BY Allen & Overy
The European Commission (the Commission) plans to adopt a European Chips Act (the Act) in 2022. The aim is for the European Union (EU) to double its market share in semiconductors (also referred to as chips or microchips) from 10% to at least 20% by 2030.
The Commission also intends for the EU to produce higher quality chips since the majority of advanced microchips are currently produced in Asia. The Commission is clear that the EU will need to coordinate its research, chip design, production capacity and industry cooperation to achieve this goal.
Chips are vital to a wide range of technological advances and digital transformations. There is currently a worldwide shortage of chips that is impacting on the supply of a variety of goods such as internet routers, gaming consoles and vehicles. Therefore the Commission is aiming to reduce the EU’s reliance on suppliers based in third countries. However, the Commission sees the Act more broadly as supporting the EU’s overall position in the race for global technological and industrial leadership.
The Act in outline
It is expected that the Act will cover three key areas:
- designing a European Semiconductor Research Strategy to leverage Europe’s existing research partnership (the KDT Joint Undertaking) and the EU’s research capacity;
- creating a collective plan to enhance European production capacity through monitoring the EU’s industrial supply chains, anticipating possible future disruptions, and ensuring the resilience of the EU’s entire supply chain. In particular, the Act is intended to support the development of fabrication plants – “mega fabs” – able to produce the most advanced (towards 2nm and below) and energy-efficient semiconductors in high volumes; and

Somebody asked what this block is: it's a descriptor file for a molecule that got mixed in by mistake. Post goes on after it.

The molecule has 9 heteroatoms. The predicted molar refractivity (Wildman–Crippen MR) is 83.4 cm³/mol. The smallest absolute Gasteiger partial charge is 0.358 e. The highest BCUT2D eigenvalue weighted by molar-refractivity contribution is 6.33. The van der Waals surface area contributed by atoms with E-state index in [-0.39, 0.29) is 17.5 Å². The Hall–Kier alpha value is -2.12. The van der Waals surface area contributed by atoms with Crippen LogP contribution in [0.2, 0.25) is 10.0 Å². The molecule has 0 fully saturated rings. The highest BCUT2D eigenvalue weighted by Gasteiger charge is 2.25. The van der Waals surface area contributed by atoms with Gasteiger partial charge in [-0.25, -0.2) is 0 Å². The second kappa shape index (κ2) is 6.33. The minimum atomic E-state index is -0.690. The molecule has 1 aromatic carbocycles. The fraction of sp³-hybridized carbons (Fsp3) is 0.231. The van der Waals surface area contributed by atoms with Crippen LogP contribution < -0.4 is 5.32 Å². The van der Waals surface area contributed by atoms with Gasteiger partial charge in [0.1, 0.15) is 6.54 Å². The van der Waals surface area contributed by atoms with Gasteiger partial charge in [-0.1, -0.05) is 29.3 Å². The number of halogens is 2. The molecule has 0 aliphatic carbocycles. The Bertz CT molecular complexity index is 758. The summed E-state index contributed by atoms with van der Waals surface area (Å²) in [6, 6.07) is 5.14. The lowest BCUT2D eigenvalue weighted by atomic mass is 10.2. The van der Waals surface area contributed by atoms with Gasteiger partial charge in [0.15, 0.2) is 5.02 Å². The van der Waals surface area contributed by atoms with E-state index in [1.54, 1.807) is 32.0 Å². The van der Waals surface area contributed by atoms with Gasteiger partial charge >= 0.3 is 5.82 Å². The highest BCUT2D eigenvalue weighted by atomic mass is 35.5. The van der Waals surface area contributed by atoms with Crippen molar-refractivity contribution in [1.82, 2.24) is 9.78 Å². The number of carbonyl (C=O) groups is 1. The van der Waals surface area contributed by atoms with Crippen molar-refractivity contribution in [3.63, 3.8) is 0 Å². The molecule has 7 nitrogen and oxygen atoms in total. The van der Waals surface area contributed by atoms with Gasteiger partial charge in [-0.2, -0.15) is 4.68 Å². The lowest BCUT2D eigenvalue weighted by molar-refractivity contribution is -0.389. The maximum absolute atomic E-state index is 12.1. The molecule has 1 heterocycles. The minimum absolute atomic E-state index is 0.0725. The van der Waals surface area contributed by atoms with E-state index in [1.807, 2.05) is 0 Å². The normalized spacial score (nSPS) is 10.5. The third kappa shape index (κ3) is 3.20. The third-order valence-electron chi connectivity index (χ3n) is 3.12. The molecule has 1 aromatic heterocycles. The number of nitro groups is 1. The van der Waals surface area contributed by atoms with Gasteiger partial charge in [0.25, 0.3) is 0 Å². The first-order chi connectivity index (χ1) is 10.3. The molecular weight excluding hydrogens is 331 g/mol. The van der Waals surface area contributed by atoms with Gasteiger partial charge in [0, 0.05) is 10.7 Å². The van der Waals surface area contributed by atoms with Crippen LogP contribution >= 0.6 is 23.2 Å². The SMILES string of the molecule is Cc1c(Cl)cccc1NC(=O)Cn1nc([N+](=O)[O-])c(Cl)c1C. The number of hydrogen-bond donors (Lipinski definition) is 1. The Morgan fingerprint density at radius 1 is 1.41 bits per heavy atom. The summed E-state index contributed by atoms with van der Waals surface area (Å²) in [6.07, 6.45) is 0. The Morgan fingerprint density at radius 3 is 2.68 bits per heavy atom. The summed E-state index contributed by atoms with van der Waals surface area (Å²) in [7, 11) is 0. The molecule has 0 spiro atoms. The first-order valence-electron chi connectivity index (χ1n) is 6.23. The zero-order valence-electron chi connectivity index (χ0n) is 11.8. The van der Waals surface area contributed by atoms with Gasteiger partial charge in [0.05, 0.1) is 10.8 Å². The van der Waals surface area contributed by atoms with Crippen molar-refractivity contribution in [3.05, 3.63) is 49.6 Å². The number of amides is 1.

- forming a framework for international cooperation and partnership.
The European Chips Act will support the work of the Industrial Alliance for Processors and Semiconductor Technologies (the Alliance) which was formed in July 2021. The Alliance is intended to bring together industry, consumers, and research and technology organisations to identify issues and opportunities across the semiconductor industry. The Alliance will have two main lines of action: reinforcement of the EU’s electronics design ecosystem and establishment of the necessary manufacturing capacity.
Additionally, the Commission is exploring setting up a dedicated European Semiconductor Fund.
It is clear that the Commission’s intention is to integrate and leverage national efforts at the EU Member State-level to avoid national public subsidies fragmenting the single market. This could create substantial opportunities for businesses active in the semiconductor industry as EU-level resources are brought to bear. The Act will sit alongside equivalent initiatives globally in countries such as the U.S. and China and continued efforts at the Member State-level. Indeed, on 20 December 2021, the German government announced that it will support investments of more than EUR 10 billion in the country’s microchip industry through 32 industry projects. We will be closely monitoring developments ahead of the Act being published in early 2022.